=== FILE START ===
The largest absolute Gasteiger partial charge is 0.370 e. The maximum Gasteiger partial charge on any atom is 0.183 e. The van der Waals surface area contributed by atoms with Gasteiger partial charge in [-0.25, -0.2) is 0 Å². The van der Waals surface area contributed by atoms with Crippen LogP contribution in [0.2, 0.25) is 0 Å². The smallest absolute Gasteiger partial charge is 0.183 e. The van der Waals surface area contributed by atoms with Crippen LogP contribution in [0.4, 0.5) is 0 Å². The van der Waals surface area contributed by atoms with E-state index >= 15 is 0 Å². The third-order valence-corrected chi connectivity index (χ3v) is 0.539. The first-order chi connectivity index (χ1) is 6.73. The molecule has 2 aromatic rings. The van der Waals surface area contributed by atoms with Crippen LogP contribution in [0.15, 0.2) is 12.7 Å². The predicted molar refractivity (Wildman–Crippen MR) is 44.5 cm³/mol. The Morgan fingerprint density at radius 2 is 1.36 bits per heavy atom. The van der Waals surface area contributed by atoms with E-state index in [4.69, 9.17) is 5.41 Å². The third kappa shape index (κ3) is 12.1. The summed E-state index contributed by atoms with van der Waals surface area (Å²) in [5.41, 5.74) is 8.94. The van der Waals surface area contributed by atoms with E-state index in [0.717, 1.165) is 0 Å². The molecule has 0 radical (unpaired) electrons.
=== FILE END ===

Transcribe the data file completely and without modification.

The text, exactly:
The largest absolute Gasteiger partial charge is 0.370 e. The maximum Gasteiger partial charge on any atom is 0.183 e. The van der Waals surface area contributed by atoms with Gasteiger partial charge in [-0.25, -0.2) is 0 Å². The van der Waals surface area contributed by atoms with Crippen LogP contribution in [0.2, 0.25) is 0 Å². The smallest absolute Gasteiger partial charge is 0.183 e. The van der Waals surface area contributed by atoms with Crippen LogP contribution in [0.4, 0.5) is 0 Å². The van der Waals surface area contributed by atoms with E-state index >= 15 is 0 Å². The third-order valence-corrected chi connectivity index (χ3v) is 0.539. The first-order chi connectivity index (χ1) is 6.73. The molecule has 2 aromatic rings. The van der Waals surface area contributed by atoms with Crippen LogP contribution in [0.15, 0.2) is 12.7 Å². The predicted molar refractivity (Wildman–Crippen MR) is 44.5 cm³/mol. The Morgan fingerprint density at radius 2 is 1.36 bits per heavy atom. The van der Waals surface area contributed by atoms with E-state index in [4.69, 9.17) is 5.41 Å². The third kappa shape index (κ3) is 12.1. The summed E-state index contributed by atoms with van der Waals surface area (Å²) in [5.41, 5.74) is 8.94. The van der Waals surface area contributed by atoms with E-state index in [0.717, 1.165) is 0 Å². The molecule has 0 radical (unpaired) electrons.